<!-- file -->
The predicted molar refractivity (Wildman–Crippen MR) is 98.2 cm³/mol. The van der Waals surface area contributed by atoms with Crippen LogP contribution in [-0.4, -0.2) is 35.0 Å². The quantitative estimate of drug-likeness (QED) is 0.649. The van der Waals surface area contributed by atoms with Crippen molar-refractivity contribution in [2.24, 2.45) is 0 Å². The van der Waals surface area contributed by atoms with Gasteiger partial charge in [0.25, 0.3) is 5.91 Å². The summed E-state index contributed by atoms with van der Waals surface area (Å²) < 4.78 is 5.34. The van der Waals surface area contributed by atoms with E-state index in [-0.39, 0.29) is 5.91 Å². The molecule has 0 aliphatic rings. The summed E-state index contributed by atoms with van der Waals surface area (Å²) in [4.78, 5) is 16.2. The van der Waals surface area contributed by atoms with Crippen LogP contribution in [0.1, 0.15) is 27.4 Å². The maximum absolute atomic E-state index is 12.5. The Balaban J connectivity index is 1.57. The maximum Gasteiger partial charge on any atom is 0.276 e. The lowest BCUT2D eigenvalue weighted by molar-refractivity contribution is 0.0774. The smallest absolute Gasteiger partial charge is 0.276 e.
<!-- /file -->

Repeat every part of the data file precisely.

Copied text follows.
The predicted molar refractivity (Wildman–Crippen MR) is 98.2 cm³/mol. The van der Waals surface area contributed by atoms with Crippen LogP contribution in [-0.4, -0.2) is 35.0 Å². The quantitative estimate of drug-likeness (QED) is 0.649. The van der Waals surface area contributed by atoms with Crippen molar-refractivity contribution in [2.24, 2.45) is 0 Å². The van der Waals surface area contributed by atoms with Gasteiger partial charge in [0.25, 0.3) is 5.91 Å². The summed E-state index contributed by atoms with van der Waals surface area (Å²) < 4.78 is 5.34. The van der Waals surface area contributed by atoms with E-state index in [-0.39, 0.29) is 5.91 Å². The molecule has 0 aliphatic rings. The summed E-state index contributed by atoms with van der Waals surface area (Å²) in [4.78, 5) is 16.2. The van der Waals surface area contributed by atoms with Crippen LogP contribution in [0.1, 0.15) is 27.4 Å². The maximum absolute atomic E-state index is 12.5. The Balaban J connectivity index is 1.57. The maximum Gasteiger partial charge on any atom is 0.276 e. The lowest BCUT2D eigenvalue weighted by molar-refractivity contribution is 0.0774. The smallest absolute Gasteiger partial charge is 0.276 e.